If you are creating a *-sys crate for a library which requires SDL2, you can use sdl2-sys to provide both the compiled library and the headers for SDL2.

Follow the following process to get the header directory. In the Cargo.toml for your crate, add sdl2-sys as a dependency (not a build-dependency). Cargo will then provide your build script with an environment variable DEP_SDL2_INCLUDE which is populated with the include directory for SDL2. If there is more than one directory, they are combined with : as a separator. Pass these directories to whatever is building your C/C++.

Once everything is linked together, there will be a single copy of SDL2 (the one provided by sdl2-sys) for all C, C++, and Rust code.

For more discussion see the corresponding issue


There are two ways to use OpenGL:

  • As a backend for sdl2::render, where everything is done for you by sdl2. It is the default for linux devices.
  • Manually, using only sdl2 as a "shell" for your window (akin to glutin and winit crates), and still use sdl2's joystick, events, audio, text input, ect capabilities.

If you want to use OpenGL, you also need the gl-rs package. If you're using cargo, just add these lines to your Cargo.toml:

    git = ""

You have two options to use OpenGL with sdl2:

  • Use OpenGL with Canvas and use sdl2::render
  • Use OpenGL directly on the Window "shell" and use manual OpenGL calls to render something

Use sdl2::render

First, find the OpenGL driver from SDL:

fn find_sdl_gl_driver() -> Option<u32> {
    for (index, item) in sdl2::render::drivers().enumerate() {
        if == "opengl" {
            return Some(index as u32);

fn main() {
    let sdl_context = sdl2::init().unwrap();
    let video_subsystem =;
    let window = video_subsystem.window("Window", 800, 600)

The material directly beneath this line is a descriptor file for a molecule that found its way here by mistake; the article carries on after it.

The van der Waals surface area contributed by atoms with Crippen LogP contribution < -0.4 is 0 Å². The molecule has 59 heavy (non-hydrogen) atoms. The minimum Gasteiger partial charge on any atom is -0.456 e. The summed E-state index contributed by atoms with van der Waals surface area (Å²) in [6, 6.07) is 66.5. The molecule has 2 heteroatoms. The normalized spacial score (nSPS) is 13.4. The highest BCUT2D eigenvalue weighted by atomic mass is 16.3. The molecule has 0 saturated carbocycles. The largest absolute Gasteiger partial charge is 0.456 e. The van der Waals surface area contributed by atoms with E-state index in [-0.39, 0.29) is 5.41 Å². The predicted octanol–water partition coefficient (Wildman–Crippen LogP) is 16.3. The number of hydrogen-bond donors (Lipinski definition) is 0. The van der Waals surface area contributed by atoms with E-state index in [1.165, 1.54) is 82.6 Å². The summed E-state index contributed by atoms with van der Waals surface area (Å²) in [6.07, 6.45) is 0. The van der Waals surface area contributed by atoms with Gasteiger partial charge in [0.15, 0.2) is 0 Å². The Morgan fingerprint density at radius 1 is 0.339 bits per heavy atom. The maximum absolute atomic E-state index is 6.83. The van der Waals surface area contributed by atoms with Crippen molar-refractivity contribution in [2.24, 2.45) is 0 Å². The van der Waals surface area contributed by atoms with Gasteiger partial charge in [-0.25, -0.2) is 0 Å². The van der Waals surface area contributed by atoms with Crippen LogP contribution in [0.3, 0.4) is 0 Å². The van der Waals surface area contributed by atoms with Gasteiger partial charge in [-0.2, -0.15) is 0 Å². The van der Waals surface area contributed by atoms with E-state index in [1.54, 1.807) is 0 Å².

.opengl() // this line DOES NOT enable opengl, but allows you to create/get an OpenGL context from your window.
    let canvas = window.into_canvas()

    // ...

If you don't plan to use OpenGL calls via the gl-rs crate, you can stop here. SDL2 will automatically use the OpenGL backend

If you plan to have your own calls intertwined with the sdl2 calls, you need to use the context of your canvas first:

// initialization
gl::load_with(|name| video_subsystem.gl_get_proc_address(name) as *const _);

// sdl::render creates a context for you, if you use a Canvas you need to use it.

// ... in the main loop ...
unsafe {
    gl::ClearColor(0.6, 0.0, 0.8, 1.0);

Be wary though, sdl2 has its own internal state which you should avoid messing with. Avoid using manual OpenGL in the middle of SDL2 calls, or make sure to restore the previous state.

Use OpenGL calls manually

extern crate sdl2;
extern crate gl;

use sdl2::event::Event;
use sdl2::keyboard::Keycode;
use sdl2::video::GLProfile;

fn main() {
    let sdl_context = sdl2::init().unwrap();
    let video_subsystem =;
    let gl_attr = video_subsystem.gl_attr();
    gl_attr.set_context_version(3, 3);

    let window = video_subsystem.window("Window", 800, 600)

    // Unlike the other example above, nobody created a context for your window, so you need to create one.
    let ctx = window.gl_create_context().unwrap();
    gl::load_with(|name| video_subsystem.gl_get_proc_address(name) as *const _);
    debug_assert_eq!(gl_attr.context_profile(), GLProfile::Core);
    debug_assert_eq!(gl_attr.context_version(), (3, 3));

    let mut event_pump = sdl_context.event_pump().unwrap();

    'running: loop {
        unsafe {
            gl::ClearColor(0.6, 0.0, 0.8, 1.0);

        for event in event_pump.poll_iter() {
            match event {
                Event::Quit {..} | Event::KeyDown { keycode: Some(Keycode::Escape), .. } => {
                    break 'running
                _ => {}
        ::std::thread::sleep(::std::time::Duration::new(0, 1_000_000_000u32 / 60));

As mentionned above, this method is useful when you don't care about sdl2's render capabilities, but you do care about its audio, controller and other neat features that sdl2 has.